NFL Draft: Does More Pageantry Equal Less Appeal?by Christopher C. Wuensch on Apr. 23, 2010, under Sports
With the first pick in the second round of the 2010 NFL draft, the St. Louis Rams select…click.
That sound you heard was me using my thumb to pantomime the turning off my television.
When the NFL draft resumes tonight in prime time, I won’t need the air remote nor the funny face paint and black-and-white striped shirt.
OK, I might wear the shirt.
When it comes to the NFL Draft, the luster is quickly becoming lost on me — this from a guy who’s still de-toxing from post-Super Bowl withdrawal.
The draft is the most over-hyped event this side of the Kentucky Derby.
(Don’t get me wrong, I love the Kentucky Derby — but months of speculation and hoopla to watch an animal run for two minutes?)
Competition between the NFL, its network and ESPN is to blame. The more the corporate suits tinker with the pageantry of the system, the less drama is bestowed on the fans.
This ‘all-access,’ ‘information-now’ era is stripping all theatrics from the draft. The suspense is gone.
The iconic image of Thursday night’s first round should have been the Denver Broncos drafting Tim Tebow with the 25th overall pick. Instead — thanks to the ESPN cameras — we knew the Broncos were taking the University of Florida quarterback a pick before Denver was even on the clock.
Tebow is one of the most-maligned prospects the NFL has ever invited to the draft. Speculation has swirled for years not only whether or not if he’s first-round pick worthy, but if he’s even cut out for the NFL.
Like him or not, seeing the very instant the anxiety drained from his soul upon being drafted would have been, as the MasterCard people say, priceless.
The percentage of these players that will actually make a pro roster is surprisingly small. It’ll be years before we’re able to quantify the impact of those from the draft this weekend.
So the drama is all we have when it comes to the draft.
If you’re anything like me, you tuned out the ‘talking heads’ and their incessant caterwauling weeks ago. What do they really know anyway? Peter King of Sports Illustrated, long regarded among the most hallowed of NFL-insider gurus, correctly mocked seven of the 32 first-round picks.
Say what you will about ESPN, but the NFL Network is no better. My throw-a-shoe at the television moment came as Roger Goodell was strutting across the stage at Radio City Music Hall to announce the 29th overall pick.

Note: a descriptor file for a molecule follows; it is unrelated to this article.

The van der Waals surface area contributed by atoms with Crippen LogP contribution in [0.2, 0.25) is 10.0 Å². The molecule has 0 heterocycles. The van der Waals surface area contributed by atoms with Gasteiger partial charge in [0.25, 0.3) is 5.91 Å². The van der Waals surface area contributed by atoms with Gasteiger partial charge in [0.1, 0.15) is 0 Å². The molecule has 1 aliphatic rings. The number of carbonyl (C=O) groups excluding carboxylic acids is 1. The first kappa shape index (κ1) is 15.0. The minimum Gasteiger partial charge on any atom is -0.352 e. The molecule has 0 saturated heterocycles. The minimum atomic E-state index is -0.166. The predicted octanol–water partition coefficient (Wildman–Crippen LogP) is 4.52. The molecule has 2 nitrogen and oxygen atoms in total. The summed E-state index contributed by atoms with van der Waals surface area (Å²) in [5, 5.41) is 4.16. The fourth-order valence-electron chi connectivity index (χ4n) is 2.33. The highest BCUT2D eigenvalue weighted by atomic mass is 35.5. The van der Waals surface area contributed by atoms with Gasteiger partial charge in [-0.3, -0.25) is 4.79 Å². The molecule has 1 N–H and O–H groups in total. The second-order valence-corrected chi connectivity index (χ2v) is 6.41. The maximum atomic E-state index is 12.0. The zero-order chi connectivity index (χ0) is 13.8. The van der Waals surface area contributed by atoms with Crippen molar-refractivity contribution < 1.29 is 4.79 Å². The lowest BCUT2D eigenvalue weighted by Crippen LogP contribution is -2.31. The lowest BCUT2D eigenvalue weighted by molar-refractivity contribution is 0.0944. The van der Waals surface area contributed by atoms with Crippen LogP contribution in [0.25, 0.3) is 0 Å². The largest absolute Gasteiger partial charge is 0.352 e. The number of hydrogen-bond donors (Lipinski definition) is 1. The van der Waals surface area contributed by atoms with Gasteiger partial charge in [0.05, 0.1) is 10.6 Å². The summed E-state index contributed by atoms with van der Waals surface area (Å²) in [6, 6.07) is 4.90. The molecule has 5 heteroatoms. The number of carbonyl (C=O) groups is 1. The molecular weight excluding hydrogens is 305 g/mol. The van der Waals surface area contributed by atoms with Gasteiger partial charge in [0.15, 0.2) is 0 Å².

Seconds before the NFL Commissioner could clear his throat to announce the New York Jets’ pick, the NFL Network sideline reporter let loose with: “It’s Kyle Wilson.”
That’s not the actions of a swarthy insider pounding the pavement in search of a scoop. That was a guy sticking it in the nation’s face that he’s got access to the stage and is really good at eavesdropping.
He’s the kid at your birthday party who blurts out “I got you Star Wars action figures!” right before you open your present from him.
There are no physical winners tonight. So the drama and raw emotion that spills out of these kids when they realize they’ll get a shot at their dreams is the best part of tuning in.
Give me more suspense, less of ESPN’s Chris Berman grunting and perhaps I’ll put the remote control down before hitting the power switch.
OK, who am I kidding? The wife works tonight, the baby will be asleep and CBS’ Ghost Whisperer is a re-run. I’ll be watching the draft tonight. But I’ll do so with an attitude best left for a crusty, old curmudgeon.
- No Wildcat or Sun Devil players were taken in Thursday’s first round of the NFL Draft.
- Of the 32 players selected, only two played for PAC-10 schools. School that is. Tyson Alualu (10th overall, Jacksonville Jaguars) and Jahvid Best (30th Detroit Lions) both played their collegiate ball at California.
- Not surprisingly, the states of Texas and Florida each saw five of their former high school athletes drafted. The Grand Canyon State, conversely, had zero kids selected in the first round.
- The Arizona Cardinals used the 26th overall pick to select University of Tennessee nose tackle Dan Williams.